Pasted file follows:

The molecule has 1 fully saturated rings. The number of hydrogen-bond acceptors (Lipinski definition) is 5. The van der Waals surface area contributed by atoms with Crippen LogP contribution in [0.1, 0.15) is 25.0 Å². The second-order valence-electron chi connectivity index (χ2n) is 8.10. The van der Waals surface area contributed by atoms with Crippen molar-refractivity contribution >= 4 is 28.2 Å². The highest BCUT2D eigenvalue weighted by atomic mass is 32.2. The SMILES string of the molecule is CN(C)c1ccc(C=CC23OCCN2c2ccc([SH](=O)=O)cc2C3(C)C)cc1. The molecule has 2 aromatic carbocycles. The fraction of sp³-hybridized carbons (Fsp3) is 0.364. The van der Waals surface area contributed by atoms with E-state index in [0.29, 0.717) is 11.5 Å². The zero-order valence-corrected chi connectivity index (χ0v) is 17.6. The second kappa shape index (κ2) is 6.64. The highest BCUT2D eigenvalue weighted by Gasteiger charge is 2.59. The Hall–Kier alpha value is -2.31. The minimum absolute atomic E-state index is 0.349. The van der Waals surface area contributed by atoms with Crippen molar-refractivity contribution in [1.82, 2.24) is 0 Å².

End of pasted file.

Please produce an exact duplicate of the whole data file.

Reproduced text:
The molecule has 1 fully saturated rings. The number of hydrogen-bond acceptors (Lipinski definition) is 5. The van der Waals surface area contributed by atoms with Crippen LogP contribution in [0.1, 0.15) is 25.0 Å². The second-order valence-electron chi connectivity index (χ2n) is 8.10. The van der Waals surface area contributed by atoms with Crippen molar-refractivity contribution >= 4 is 28.2 Å². The highest BCUT2D eigenvalue weighted by atomic mass is 32.2. The SMILES string of the molecule is CN(C)c1ccc(C=CC23OCCN2c2ccc([SH](=O)=O)cc2C3(C)C)cc1. The molecule has 2 aromatic carbocycles. The fraction of sp³-hybridized carbons (Fsp3) is 0.364. The van der Waals surface area contributed by atoms with E-state index in [0.29, 0.717) is 11.5 Å². The zero-order valence-corrected chi connectivity index (χ0v) is 17.6. The second kappa shape index (κ2) is 6.64. The highest BCUT2D eigenvalue weighted by Gasteiger charge is 2.59. The Hall–Kier alpha value is -2.31. The minimum absolute atomic E-state index is 0.349. The van der Waals surface area contributed by atoms with Crippen molar-refractivity contribution in [1.82, 2.24) is 0 Å².